Minister for Health, Hon. Kwaku Agyeman-Manu
Minister for Health, Hon. Kwaku Agyeman-Manu

Health Minister, Kwaku Agyemang Manu has told Parliament that a total of 3.1 million Ghanaians, representing 10% of the country’s 31 million population have mental disorders.

According to him, it is established that 41% of Ghanaians have psychological distress, which is either mild, moderate, or severe, and this costs the nation about 7% GDP loss.

Responding to a question on the floor of Parliament filed by MP for Sege, Christian Corletey Otuteye on plans by the Health Ministry to address the plight of persons with mental health problems, the Minister said “the Mental Health Authority did a rapid assessment, a mini census, of persons with severe mental illness on the streets a few years ago and they got 16,000 people on the streets in our cities, towns, and villages all over the country”.

“Mr. Speaker, persons with mental health problems in the country are in four (4) categories: Those on the street, those at the treatment facilities, which include psychiatric hospitals and general health facilities; those in the traditional and faith healing centers; and those in their houses and organizations who do not recognize their mental illness or who recognize but are not doing anything about it.”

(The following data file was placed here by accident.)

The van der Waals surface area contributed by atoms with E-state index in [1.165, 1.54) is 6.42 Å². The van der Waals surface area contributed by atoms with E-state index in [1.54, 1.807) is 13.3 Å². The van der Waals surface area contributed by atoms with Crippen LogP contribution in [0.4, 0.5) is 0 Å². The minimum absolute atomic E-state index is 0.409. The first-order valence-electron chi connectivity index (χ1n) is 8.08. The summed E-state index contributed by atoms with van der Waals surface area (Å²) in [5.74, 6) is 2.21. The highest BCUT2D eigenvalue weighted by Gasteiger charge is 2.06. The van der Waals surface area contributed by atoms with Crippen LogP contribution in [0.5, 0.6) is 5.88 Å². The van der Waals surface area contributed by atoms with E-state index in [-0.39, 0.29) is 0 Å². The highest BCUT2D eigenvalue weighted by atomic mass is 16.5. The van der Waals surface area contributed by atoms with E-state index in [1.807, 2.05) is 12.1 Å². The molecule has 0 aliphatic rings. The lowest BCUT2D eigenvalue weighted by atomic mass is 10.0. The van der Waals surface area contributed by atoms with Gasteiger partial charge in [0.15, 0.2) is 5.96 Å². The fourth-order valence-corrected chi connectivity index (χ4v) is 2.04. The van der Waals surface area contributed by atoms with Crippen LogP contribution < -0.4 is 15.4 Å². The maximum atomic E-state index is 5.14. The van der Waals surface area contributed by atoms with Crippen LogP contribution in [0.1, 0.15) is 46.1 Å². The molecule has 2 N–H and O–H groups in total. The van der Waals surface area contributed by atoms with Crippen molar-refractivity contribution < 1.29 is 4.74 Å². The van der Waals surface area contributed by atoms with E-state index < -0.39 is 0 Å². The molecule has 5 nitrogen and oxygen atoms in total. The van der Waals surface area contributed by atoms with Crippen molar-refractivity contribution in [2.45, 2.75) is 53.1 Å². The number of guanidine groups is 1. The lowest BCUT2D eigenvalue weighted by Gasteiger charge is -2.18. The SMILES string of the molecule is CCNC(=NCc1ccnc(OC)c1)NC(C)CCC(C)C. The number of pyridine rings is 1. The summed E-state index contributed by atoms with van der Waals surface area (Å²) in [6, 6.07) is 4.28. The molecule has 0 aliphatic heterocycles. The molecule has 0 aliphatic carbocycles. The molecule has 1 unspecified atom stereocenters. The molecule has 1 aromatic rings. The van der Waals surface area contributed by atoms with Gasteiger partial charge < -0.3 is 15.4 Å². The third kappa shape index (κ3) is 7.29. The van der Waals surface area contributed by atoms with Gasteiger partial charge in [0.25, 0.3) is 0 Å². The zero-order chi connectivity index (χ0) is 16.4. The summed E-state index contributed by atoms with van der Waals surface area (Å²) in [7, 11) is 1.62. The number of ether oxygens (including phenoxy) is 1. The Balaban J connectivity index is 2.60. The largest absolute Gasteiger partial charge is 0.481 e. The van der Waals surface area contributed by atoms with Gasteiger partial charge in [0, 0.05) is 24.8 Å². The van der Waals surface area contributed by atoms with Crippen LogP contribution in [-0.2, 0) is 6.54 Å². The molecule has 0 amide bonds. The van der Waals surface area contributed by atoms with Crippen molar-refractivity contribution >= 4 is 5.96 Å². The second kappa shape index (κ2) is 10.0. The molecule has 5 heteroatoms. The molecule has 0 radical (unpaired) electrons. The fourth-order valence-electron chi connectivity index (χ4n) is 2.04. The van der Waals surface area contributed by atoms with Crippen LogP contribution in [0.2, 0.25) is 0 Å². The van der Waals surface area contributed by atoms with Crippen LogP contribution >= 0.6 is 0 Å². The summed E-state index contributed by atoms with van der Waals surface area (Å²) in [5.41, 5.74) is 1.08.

“World Health Organization (WHO) estimates that 10% of the population of Ghana have one form of mental disorder or the other. Thus, with our estimated 31 million population in Ghana, we have an estimated 3.1 million with mental disorders.

Giving more details, the Minister said, the Ministry and various institutions, including the Mental Health Authority, the Ghana Health Service, and others, have the human resources to deal with the problem.

“What we are doing now is to spread mental health service nationwide, integrate it into general health care such that wherever we treat malaria, mental illness can be treated. This will help with access to care,” Mr. Agyeman Manu said.

The MP for Dormaa Central told Parliament that as part of efforts to address the plight of mentally ill persons, the government through its Agenda 111, will build two new psychiatric hospitals in the northern and middle belts.

According to him, the locations of these hospitals have been identified and drawings made. He explained that government is in the pipeline to get contractors for the project.

“Until recently, psychiatric medication was not readily available. These medications are now available through budgetary allocations and donor support. We have trained more psychiatrists, from 10 psychiatrists not long ago to 45 at the moment” the Health Minister added.

Concluding his remarks, Mr. Agyeman Manu appealed for more funds so the project can be speedily implemented.

“What is left now, is with your support to find more money. The Ministry is working on how to establish a Mental Health Levy, which will hopefully solve most of the financial challenges. An increase in budgetary allocation will enable patients on the streets to be taken in small numbers at a time for treatment and sent back to their communities”.